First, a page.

Brown secondly suggested that Lakes Bonneville and Missoula probably breached centuries after Grand and Hopi Lakes. Therefore, thunderstorms would have more time to erode the shorelines of the latter lakes. However, this deduction suffers from incomplete analysis. Grand and Hopi Lakes likely lasted 200 to 500 years. On the other hand, glacial Lake Missoula probably broke about 500 years after the Flood, after filling for about 80 years with each year’s stillstand forming a shoreline.43 It must have taken less than a year to etch each shoreline of glacial Lake Missoula, all the lower shorelines were then protected under the water and were able to be preserved.

Pluvial Lake Bonneville rose throughout this time and broke through Red Rock Pass a little before the Lake Missoula flood44, since the deposits of the Bonneville flood are below those of the Lake Missoula flood around Lewiston, Idaho. Lake Bonneville dropped over 100 m (330 ft) during the Bonneville flood. The highest and second highest shorelines are very distinct. So, the highest shoreline of Lake Bonneville must have been made within 500 years of the Genesis Flood, and since the lake was rising to that level in that time, the shoreline was made in much less time. It does not take long to make a shoreline, which means that shorelines should be abundant at many levels of the former basins of ‘Grand and Hopi Lakes’.

Although Brown cited erosion of shorelines by frequent summer thunderstorms, he cannot explain why that erosion is not observed affecting other preserved features across the Western United States, such as the abundant shorelines associated with the pluvial lakes. Moreover, shorelines cut into slopes would be more protected from the worst erosion, which comes from water accumulating in lower areas and flooding down gradient. Moreover, climatic conditions in Montana are just as, if not more, conducive to erosion by heavy snow runoff and summer thunderstorms, yet the remnants of glacial Lake Missoula are still plainly there.

Brown also appealed to elevated groundwater flow after the lakes emptied to destroy the shorelines. He believes that powerful springs would be so pressurized that shorelines would not only be destroyed, but cliffs formed from groundwater shooting high into the air. Such a scenario seems impossible, or at the least impossible to substantiate. But the shorelines of Grand and Hopi Lakes, if they existed, would often be found at high altitudes once the lake emptied. The shorelines probably would also be well above the water table. This would make it tough for groundwater discharge, as proposed by Brown, to reach such altitudes. Therefore, shorelines at higher altitudes should be preserved.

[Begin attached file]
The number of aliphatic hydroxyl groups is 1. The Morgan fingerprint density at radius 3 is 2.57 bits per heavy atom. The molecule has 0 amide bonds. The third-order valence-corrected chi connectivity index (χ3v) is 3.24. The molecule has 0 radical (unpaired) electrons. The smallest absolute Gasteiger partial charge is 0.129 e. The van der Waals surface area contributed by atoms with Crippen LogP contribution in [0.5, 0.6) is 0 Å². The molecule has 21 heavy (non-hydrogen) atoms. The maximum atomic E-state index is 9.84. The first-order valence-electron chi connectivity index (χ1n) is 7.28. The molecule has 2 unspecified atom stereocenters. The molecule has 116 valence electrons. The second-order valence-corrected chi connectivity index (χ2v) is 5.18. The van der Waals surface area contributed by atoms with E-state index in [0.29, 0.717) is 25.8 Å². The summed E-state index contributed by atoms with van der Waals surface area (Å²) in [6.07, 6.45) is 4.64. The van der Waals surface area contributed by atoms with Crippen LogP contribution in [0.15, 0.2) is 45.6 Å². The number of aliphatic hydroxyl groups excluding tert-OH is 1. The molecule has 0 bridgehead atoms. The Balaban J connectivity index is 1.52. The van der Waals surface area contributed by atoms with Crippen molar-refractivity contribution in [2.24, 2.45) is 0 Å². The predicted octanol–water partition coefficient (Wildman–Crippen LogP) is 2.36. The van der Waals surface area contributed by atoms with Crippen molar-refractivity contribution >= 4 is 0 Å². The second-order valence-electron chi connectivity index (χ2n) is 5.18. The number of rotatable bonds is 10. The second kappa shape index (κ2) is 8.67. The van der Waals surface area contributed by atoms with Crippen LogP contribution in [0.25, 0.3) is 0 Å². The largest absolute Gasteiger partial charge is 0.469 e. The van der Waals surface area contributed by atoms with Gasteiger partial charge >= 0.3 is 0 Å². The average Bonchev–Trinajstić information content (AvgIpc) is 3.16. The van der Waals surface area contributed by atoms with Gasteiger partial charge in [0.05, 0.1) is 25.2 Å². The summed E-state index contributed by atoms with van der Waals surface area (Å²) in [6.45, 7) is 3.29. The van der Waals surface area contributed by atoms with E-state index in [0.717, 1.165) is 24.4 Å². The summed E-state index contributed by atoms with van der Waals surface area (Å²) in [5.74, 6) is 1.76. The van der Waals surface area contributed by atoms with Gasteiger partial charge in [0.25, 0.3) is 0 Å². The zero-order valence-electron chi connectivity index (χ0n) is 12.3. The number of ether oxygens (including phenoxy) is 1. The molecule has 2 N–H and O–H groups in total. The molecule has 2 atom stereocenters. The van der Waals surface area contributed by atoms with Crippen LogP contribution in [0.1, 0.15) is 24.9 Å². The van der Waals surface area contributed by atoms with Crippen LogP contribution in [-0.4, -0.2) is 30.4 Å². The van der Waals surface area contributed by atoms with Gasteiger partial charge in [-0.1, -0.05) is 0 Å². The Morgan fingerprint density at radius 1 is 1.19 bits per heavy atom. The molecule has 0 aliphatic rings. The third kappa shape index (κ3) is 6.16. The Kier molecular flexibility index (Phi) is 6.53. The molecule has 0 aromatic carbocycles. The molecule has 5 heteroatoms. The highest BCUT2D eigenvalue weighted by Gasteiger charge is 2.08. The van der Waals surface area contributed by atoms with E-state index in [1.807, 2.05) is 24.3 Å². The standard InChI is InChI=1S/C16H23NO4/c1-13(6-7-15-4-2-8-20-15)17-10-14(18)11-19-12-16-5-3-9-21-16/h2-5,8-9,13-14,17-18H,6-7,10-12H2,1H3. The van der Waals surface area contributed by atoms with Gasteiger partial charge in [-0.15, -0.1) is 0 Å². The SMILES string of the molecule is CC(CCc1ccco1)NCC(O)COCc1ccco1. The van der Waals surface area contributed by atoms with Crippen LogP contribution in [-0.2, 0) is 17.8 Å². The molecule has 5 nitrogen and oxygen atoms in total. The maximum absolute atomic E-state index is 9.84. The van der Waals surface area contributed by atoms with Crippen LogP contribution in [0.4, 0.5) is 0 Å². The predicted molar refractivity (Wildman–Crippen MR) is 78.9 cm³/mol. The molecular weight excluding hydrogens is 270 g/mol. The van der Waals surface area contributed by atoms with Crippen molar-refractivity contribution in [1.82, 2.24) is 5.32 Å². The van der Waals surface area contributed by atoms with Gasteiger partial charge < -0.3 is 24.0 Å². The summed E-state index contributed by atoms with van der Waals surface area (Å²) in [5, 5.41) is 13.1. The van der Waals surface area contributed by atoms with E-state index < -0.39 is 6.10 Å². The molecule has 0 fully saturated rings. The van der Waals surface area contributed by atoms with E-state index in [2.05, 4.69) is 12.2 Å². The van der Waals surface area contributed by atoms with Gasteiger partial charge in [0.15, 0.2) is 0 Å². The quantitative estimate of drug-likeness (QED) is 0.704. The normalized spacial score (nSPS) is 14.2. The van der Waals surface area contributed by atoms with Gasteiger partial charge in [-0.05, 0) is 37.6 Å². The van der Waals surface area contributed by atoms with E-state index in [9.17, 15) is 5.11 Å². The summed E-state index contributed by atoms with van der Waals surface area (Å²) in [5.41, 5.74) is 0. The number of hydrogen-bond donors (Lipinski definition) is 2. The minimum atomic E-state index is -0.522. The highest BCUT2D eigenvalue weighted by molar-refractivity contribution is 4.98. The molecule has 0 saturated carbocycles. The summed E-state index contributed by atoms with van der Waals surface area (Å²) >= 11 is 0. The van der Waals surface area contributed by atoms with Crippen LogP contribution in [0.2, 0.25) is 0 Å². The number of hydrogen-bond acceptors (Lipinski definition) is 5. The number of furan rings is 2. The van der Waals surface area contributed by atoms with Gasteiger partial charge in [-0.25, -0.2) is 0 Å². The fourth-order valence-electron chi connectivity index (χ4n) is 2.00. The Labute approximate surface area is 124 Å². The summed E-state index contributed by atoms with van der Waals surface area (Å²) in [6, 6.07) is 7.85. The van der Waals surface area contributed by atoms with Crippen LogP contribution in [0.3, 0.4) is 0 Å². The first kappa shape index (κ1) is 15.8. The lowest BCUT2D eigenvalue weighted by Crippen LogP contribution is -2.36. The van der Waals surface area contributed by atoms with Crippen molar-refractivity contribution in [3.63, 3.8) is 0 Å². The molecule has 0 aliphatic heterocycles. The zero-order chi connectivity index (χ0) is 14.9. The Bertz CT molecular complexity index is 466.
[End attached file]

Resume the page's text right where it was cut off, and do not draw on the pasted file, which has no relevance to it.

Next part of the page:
Brown did not utilize this argument, but it is possible to claim that shorelines would more easily erode on the Colorado Plateau because the sedimentary rocks are less consolidated. The problem with this is that glacial Lake Missoula’s shorelines are preserved on both hard and soft rock.45 Furthermore, many of the rocks beneath the proposed lakes on the Colorado Plateau are consolidated; certainly hard enough to preserve shorelines from minimal erosion over 4,000 years.
Fatal problem no. 2: long tributary canyons
Figure 10. Four long tributary canyons of the Colorado River through Grand Canyon that gradually descend to the level of the Colorado River (drawn by Peter Klevberg).

Figure 10. Four long tributary canyons of the Colorado River through Grand Canyon that gradually descend to the level of the Colorado River (drawn by Peter Klevberg).

There are three long tributary canyons that start far from Grand Canyon and descend down to the level of Grand Canyon (figure 10). These are Kanab canyon, about 80 km (50 mi) long, Havasu Canyon, about 97 km (60 mi) long, and Peach Springs Canyon, about 32 km (20 mi) long. The canyon of the Little Colorado River does not count in this analysis since it is proposed to have been carved by the breaching of ‘Lake Hopi’. The first two enter the Grand Canyon in 1.6 km (1 mi) deep slot canyons.

These canyons, not fault related, had to form at the same time as Grand Canyon so water from the dam-breach had to start in the headwaters of those canyons, suggesting that the waters of the dam-breach were at least 180 km (110 mi) wide. Brown’s version of the dam-breach hypotheses possibly could account for Kanab Canyon after the supposed sheet erosion of the 300 meters (1,000 ft) of strata over northwest Arizona. However, it would have been extremely difficult to erode Havasu and Peach Springs Canyon which enter Grand Canyon from the south.